Johannesburg - No beards, ponytails or hairpieces. No friends or family in official vehicles. No financial relationships that cause conflict of interest.
No misuse of force.
And no blue-light escorts.
These are some of the lengthy new national rules planned for all South African traffic officers.
“We want to create a 21st century traffic officer,” said Gilberto Martins, the deputy director-general at the Road Traffic Management Corporation (RTMC).
“To do that, we’re really going to have to get ourselves some serious norms and standards.”
The Draft National Road Traffic Law Enforcement Code was gazetted last week in at least seven of the nine provinces, including Gauteng, with a 30-day window for comment.
It’s a bulky 478-page document that details everything from how officers should look after firearms and run hot-pursuit chases, to how they should dress.
Martins said the code aimed to set national standards for procedures and how the traffic law enforcement structures were run.
This includes the hotly contested aspects of remuneration, structures and uniforms.
What’s a little unclear is how they will deal with VIP and VVIP convoys, but it seems the intention is that they won’t be involved.
“It’s pragmatic. It’s not clear black and white,” said Martins.
“What we shouldn’t have is national traffic law enforcement officers leading VIP protection.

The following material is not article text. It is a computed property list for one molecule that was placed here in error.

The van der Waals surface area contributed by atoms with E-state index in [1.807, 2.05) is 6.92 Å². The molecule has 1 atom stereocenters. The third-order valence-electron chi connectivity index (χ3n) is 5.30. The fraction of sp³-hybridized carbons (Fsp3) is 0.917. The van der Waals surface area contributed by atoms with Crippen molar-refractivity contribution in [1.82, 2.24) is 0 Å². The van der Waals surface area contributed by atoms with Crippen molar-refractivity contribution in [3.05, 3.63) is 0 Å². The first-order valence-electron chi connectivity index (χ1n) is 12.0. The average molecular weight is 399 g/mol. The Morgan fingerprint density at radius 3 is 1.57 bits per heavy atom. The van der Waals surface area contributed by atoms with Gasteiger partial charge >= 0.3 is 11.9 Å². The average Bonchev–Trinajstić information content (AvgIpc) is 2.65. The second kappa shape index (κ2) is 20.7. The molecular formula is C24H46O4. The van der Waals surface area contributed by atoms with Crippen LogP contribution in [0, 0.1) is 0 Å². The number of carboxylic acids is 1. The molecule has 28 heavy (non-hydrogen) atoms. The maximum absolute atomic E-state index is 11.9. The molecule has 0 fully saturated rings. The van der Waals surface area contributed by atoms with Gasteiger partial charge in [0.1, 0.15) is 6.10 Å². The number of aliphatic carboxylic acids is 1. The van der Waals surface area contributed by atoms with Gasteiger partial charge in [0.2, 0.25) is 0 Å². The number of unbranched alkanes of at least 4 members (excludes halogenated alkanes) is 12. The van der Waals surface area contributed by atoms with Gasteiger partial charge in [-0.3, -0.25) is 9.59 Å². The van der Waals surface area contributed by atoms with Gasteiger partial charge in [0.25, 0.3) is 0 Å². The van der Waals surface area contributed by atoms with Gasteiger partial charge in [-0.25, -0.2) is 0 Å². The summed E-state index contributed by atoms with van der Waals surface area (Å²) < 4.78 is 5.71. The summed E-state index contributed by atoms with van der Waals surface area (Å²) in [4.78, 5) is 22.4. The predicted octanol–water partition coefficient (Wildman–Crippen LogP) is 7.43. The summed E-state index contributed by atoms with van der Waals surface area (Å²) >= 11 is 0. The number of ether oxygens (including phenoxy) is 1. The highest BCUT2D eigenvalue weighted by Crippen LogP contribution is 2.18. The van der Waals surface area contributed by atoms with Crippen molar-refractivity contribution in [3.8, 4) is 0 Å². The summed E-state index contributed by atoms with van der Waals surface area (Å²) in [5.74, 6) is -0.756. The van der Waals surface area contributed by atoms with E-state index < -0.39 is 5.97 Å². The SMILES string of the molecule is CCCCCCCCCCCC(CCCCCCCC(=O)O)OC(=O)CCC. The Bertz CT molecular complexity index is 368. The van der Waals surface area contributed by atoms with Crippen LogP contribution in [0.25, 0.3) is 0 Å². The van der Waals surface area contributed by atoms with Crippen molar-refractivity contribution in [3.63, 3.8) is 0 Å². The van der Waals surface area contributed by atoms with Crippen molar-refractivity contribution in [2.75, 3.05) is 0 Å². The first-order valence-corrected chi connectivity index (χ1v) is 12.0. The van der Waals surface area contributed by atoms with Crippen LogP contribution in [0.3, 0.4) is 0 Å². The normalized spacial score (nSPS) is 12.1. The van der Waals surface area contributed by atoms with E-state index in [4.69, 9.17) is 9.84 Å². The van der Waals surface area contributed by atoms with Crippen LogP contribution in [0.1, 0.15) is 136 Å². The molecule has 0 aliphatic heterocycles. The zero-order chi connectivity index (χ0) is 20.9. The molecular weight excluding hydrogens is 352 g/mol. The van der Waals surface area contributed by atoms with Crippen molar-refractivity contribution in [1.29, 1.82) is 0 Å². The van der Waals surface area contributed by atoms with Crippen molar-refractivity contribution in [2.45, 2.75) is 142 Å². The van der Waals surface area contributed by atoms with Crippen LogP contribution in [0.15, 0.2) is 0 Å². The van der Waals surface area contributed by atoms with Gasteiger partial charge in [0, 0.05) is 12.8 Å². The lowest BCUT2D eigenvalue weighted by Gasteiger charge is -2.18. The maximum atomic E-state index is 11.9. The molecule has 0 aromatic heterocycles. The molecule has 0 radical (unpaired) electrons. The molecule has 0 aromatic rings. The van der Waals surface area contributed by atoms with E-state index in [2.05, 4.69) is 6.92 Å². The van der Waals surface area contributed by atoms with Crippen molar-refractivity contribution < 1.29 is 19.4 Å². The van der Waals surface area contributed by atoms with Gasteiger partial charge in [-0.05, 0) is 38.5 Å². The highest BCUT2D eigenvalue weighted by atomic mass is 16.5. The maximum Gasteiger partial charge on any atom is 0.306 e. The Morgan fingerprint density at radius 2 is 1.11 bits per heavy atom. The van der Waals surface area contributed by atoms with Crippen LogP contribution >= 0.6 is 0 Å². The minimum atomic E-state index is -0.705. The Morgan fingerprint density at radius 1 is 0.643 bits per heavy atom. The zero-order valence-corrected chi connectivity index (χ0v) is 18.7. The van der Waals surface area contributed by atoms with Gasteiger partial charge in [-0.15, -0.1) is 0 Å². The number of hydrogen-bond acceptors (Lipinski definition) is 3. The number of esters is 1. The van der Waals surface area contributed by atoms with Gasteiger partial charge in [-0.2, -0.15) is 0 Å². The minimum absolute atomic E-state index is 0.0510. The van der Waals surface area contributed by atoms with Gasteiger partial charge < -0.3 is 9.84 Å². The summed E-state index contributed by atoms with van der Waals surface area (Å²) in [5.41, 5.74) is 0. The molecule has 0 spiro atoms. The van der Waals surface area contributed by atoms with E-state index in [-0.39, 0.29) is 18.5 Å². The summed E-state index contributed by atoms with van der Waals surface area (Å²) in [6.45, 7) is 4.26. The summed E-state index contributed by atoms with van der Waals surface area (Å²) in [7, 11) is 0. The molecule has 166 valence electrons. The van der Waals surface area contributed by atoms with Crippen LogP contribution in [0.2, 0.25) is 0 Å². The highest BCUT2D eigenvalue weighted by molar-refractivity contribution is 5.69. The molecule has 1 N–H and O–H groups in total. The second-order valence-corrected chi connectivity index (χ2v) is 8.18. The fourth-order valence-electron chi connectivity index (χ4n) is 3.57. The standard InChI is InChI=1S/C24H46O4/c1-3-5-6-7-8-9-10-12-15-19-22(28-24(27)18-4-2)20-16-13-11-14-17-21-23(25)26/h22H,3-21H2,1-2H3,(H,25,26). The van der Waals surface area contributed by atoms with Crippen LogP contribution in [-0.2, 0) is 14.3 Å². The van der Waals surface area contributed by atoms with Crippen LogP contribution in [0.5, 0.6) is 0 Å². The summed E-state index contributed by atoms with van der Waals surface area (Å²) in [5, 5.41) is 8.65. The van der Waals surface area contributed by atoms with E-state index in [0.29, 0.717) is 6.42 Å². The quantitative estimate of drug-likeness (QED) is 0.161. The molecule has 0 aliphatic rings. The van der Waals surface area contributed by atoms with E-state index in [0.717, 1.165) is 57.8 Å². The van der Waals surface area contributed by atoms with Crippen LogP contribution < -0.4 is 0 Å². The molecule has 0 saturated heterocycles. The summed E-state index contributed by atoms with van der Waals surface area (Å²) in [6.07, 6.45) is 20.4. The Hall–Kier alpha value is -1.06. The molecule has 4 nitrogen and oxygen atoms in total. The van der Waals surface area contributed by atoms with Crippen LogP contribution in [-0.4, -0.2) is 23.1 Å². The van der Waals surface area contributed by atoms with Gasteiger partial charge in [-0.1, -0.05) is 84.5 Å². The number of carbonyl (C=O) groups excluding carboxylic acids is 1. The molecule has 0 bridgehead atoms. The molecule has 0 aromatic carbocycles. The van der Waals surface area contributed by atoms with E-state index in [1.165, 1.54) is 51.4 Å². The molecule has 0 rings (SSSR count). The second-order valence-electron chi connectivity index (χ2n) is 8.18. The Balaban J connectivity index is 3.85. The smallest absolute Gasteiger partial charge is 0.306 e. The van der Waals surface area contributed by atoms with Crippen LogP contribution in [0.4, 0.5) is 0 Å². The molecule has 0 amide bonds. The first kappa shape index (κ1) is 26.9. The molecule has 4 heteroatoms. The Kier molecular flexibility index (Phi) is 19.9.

“That’s what VIP Protection is there for, and all their vehicles are kitted out to do it.”
He said if a convoy approached an intersection, the traffic officers could help at that intersection.
The code gives a hint: “Traffic vehicles must not be used to escort other vehicles on an emergency run,” states the brief rule for Emergency Escorts.
“When possible, officers may provide assistance at intersections.”
Martins acknowledged that the code didn’t specifically address this and that there may be a need for this.
He emphasised that the code focused on enforcement, and that VIP protection would be left to the SAPS.
Generally speeding by traffic officers is frowned on.
Officers may “pace” a speedster to check how fast they are going and stop them.
There’s a long section on pursuit of offenders and this emphasises public safety and the need for officers to justify the pursuit.
“Only marked vehicles with roof-mounted emergency light systems should engage in a pursuit.
“Unmarked vehicles must not become involved in any pursuit unless it involves a serious offence and the unmarked vehicle is the initiating vehicle.”
There are also clear guidelines on how and when to use force – including shooting suspects – and how to look after firearms.
The code includes forms for standardised structures and rank systems, and even how to tell if a driver is drunk.
Martins said drafting the code started in about 2010 and there had been extensive consultation.
After the last comments are received, the code will be finalised and issued.
Even then it will initially be voluntary rather than the law, as there are budget implications for the different authorities, but the RTMC hopes that the code will eventually be legally adopted by all authorities.